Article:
How long will the economic recovery take?

July 31, 2020 | Kelly Bogdanova


As COVID-19 uncertainties continue, we examine revised GDP outlooks for the U.S., Canada, the EU, and China, and discuss portfolio positioning.

The U.S. economy’s Q2 COVID-19 crash was about as bad as economists had expected—but that doesn’t make it feel any better. GDP plunged 32.9 percent (q/q annualized) based on preliminary data, by far the worst decline since the Bureau of Economic Analysis (BEA) began collecting comparable quarterly data in mid-1947. The previous low was -10 percent in early 1958.

This plunge, combined with the five percent retrenchment in Q1 of this year, wiped out three years of economic growth. The size of the economy is back to what it was in Q2 2017.

Now that we know what we already thought we knew about Q2, the bigger questions are: How long will it take to climb out of the pit, and how does the U.S. stack up against other major economies?

U.S. stocks have climbed a wall of worry

Year-to-date U.S. equity performance (%)

S&P 500 Index

Dow Jones Industrial Average

Source - RBC Wealth Management, Bloomberg; data through 7/29/20

U.S. recovery prospects pushed back

Despite the equity market’s swift and impressive V-shaped rally following an unprecedented torrent of monetary and fiscal stimulus, RBC Global Asset Management (RBC GAM) sees a full economic recovery taking longer than previously thought.

The real-time indicators RBC GAM tracks show renewed COVID-19 shutdowns have caused U.S. economic activity to retreat slightly in July. There is uncertainty about the remaining months of Q3 given the trajectory of infections and the possibility state and local leaders could extend restrictions or tighten them further. The ongoing outbreak has also inspired additional caution among the public.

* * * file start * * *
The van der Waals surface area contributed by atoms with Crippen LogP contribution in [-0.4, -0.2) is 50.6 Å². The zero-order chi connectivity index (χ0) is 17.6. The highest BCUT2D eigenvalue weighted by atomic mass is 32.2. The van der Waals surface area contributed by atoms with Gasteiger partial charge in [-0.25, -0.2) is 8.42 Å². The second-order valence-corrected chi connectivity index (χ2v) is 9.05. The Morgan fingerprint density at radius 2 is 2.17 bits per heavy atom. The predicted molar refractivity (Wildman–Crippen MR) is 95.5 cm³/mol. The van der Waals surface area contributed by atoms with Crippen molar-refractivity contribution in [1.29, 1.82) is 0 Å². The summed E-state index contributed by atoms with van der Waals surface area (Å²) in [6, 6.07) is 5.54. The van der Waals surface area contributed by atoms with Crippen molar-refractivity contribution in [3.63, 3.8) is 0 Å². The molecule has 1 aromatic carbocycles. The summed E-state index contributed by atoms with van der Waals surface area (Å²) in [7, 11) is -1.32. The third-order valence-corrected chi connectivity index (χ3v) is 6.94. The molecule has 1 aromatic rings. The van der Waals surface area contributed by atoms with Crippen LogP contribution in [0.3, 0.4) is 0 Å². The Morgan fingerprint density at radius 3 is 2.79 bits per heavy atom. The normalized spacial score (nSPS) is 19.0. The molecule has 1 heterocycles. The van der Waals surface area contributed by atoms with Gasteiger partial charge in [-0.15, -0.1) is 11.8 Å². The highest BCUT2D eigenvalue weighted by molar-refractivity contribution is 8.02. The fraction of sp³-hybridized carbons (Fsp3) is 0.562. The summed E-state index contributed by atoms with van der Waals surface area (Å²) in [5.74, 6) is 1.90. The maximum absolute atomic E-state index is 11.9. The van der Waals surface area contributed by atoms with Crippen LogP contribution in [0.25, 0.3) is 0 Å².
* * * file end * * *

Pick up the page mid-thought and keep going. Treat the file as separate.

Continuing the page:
At this stage, RBC GAM Chief Economist Eric Lascelles forecasts U.S. GDP will decline 8.0 percent y/y in 2020, down from his previous forecast of -7.1 percent. This would be the biggest hit to annual GDP since the 11.6 percent slide in 1946.

No surprise, U.S. growth will take a hit

U.S. real GDP (annual year-over-year % change)

RBC GAM's forecast for 2020 U.S. GDP: -8.0%

Source - RBC Wealth Management, Bloomberg (historical data), RBC Global Asset Management (RBC GAM - 2020 forecast)

Lascelles recently wrote, “We assume the economy begins to stabilize in August and then starts to edge forward thereafter, but remains behind schedule relative to most other countries. Instead of half of the economic decline being recovered in July, it takes until November to reach that point.”

It will take much longer to claw back the rest of the lost ground. By mid-2022, U.S. GDP should be back up to where it was before the COVID-19 crisis began, according to RBC GAM. Previously, it had anticipated this would occur by December 2021.

The return to “normal” activity—the point at which all remaining economic slack is wrung out of the system—wouldn’t occur until the start of 2024, according to Lascelles. He had previously targeted mid-2022.

Lascelles added, “This is still notably faster than after the global financial crisis, but hardly ‘fast.’ In all of this, we assume the U.S. avoids any severe fiscal cliffs …”

Other economies face diverse challenges

Outside the U.S., the outlook is better in some places and worse in others.